At long last, an update to my cryptography pages!
A description of the Abwehr SG-39, which was
similar to an Enigma, but with a pinwheel assembly controlling the rotor stepping,
has been added to the page on relatives of the Enigma,
and a description of the SG-41 has been
added to the page on Hagelin machines.
The page on color filter array designs
has been updated to include a reference to the Hubble palette. A recent previous update
described the new X-Trans and EXR designs from Fujifilm.
The rules for Hiashatar,
the current Mongolian form of Great Chess,
have been revised so that there is enough detail to actually attempt to play
a game of it.
The section at the end of the page
in my description of an imaginary computer architecture that describes Subdivided Medium
floating-point operation has received a substantive change which modifies how this form
of addressing operands of unusual length works.
A page in the section on the slide rule
has been updated with a brief description of the Hemmi 200 and 201 slide rules, with
extra-long split scales to allow more accurate multiplication. The Unique Ten-Twenty
is also mentioned. Also, the discussion of a complex number cylindrical slide rule
has been expanded, with a mention of the Faber-Castell 989 Complex Slide Rule Calculator.
The page on Dice of Other Shapes
(than cubical) has been updated to include an idea of mine for using the idea behind
Koplow Double Dice to make a heterogenous die of that type - a d20 inside a transparent
d6 - to make a universal die. As well, some information on the history of polyhedral
dice has been updated, and more information on the current availability of some new
unusual types of dice has been added.
The page on computer arithmetic, as it
contained a list of alternate versions of hexadecimal notation used on early computers,
now has had duodecimal characters, and some early character sets with characters for
pence in sterling currency, added; one of those character sets, used on the Elliott 503
computers, is Cluff-Foster-Idelson code, which anticipated ASCII. On both that page,
and the page about punched card codes, I've also added
a reference to the GOST 10859 code from the former Soviet Union.
The former of those two pages now also exhibits the character coding for the STRETCH (IBM 7030)
computer, as that code, like GOST 10859, has many of the special characters originally
used for ALGOL. The IBM 7030 code had the unusual characteristic of putting the upper-case
and lower-case letters of the alphabet in the sequence aAbBcC... in the vain hope of
simplifying collation; and so I've also included in the diagram for it an image of the
ARMSCII code, which placed the letters of the Armenian alphabet in AaBbCc... style order.
As well, I've made
some changes to the diagrams on this page, about modifying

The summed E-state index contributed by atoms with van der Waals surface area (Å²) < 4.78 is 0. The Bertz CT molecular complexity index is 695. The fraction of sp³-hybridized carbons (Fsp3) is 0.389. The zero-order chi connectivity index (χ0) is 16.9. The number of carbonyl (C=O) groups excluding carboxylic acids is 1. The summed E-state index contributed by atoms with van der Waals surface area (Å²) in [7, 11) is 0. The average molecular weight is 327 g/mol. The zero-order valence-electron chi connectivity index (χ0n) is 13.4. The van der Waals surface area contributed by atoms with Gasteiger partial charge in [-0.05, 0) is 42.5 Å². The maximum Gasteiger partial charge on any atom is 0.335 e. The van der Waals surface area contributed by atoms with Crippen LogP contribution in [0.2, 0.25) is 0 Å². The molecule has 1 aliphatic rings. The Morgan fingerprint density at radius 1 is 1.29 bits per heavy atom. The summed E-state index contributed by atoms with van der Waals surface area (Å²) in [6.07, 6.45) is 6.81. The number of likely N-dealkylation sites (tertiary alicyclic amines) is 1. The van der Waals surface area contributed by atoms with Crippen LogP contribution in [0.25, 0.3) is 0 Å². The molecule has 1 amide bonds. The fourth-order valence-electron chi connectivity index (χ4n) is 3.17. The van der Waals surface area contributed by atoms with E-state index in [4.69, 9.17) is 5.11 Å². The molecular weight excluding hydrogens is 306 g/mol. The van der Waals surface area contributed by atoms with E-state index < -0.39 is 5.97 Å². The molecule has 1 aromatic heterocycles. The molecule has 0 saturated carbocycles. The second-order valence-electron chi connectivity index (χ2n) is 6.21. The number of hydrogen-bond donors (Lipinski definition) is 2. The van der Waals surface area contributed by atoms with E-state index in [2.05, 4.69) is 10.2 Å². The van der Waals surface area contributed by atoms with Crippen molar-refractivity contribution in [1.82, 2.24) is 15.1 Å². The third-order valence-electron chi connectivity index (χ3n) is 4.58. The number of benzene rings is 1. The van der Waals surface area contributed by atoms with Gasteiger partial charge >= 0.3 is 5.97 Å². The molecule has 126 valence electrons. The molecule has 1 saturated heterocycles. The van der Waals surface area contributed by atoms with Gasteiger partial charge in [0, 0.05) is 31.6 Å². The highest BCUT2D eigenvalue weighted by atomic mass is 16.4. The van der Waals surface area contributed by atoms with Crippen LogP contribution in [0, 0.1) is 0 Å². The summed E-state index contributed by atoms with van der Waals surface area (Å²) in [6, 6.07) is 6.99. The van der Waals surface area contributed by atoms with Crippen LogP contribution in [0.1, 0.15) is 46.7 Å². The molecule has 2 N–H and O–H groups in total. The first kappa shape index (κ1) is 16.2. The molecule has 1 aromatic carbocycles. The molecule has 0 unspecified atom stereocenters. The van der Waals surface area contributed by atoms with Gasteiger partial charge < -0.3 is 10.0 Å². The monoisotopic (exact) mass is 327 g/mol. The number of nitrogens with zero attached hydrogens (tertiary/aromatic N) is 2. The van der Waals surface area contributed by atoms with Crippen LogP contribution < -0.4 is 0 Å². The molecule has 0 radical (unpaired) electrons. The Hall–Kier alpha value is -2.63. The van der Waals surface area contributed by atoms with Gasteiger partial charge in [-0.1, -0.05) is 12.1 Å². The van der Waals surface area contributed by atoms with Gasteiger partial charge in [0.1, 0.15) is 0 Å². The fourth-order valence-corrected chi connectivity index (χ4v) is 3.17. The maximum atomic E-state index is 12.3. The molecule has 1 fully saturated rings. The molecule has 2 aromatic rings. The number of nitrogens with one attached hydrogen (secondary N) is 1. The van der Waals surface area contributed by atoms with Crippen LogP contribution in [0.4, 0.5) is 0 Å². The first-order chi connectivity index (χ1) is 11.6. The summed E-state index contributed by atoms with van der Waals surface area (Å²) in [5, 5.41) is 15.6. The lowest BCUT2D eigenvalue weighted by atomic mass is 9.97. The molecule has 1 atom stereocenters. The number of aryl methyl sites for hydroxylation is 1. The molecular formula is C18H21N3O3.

ASCII, and a diagram of FIELDATA has finally been added
to this page.
An attempt has been made to unravel the mystery of
the tone generator used for the chorus feature of the model BC, D, and E
Hammond organs on
this page. RECENTLY UPDATED, thanks to my having been
able to see a photo of part of a chorus tone generator.
The page about building blocks
and the Pythagorean triangle has been
updated showing two ways in which additional directions of walls could be added with
alternate block types.
Several updates have recently been made to the section on Chess, among them:
describes a number of the systems for recording the moves of a Chess game,
including several quite obscure ones.
The description of Korean Chess
has been corrected and extended.
Most recently, yet another variant
form of Chess has been added, placing the King and Queen off center to better preserve
Castling on an enlarged board, and proposing an interesting use for a second King.
A new page has been
added discussing memory interleaving techniques.
The apparently contradictory conditions for the
efficient use of data elements the lengths of which are not in a
simple power-of-two relationship have now been reconciled. On
this page I explain how, after dividing a
256-bit memory word into five or seven parts (for 51-bit intermediate-precision
and 36-bit single-precision floating-point numbers), I can then, at the cost
of a small amount of additional wastage of storage space, calculate physical
addresses efficiently without resorting to division by five or seven.
As well, several portions of the section on
A Computer Architecture have been
modified, both to incorporate this added feature, and to incorporate the feature
of selectively saving or updating condition codes to allow speculative execution
to be avoided.
Also, a 12-bit oriented example architecture,
fleshed out in more detail than the previous 12-bit example in that section,
has been added to the section on dealing with nonstandard lengths of data.
The section on basic HTML has been extended with
a page about the use of Cascading Style Sheets
Two early computers from the People's Republic of China are now mentioned on this
site: a description of the instruction format of the 757 vector computer has been
added to the section on 32-bit computers, and a description of the
instruction format of the DJS-21 computer has been added to the next
The section describing the Fast Long Single and Fast Intermediate modes
of operation has been moved to its own page, and has been
revised and extended.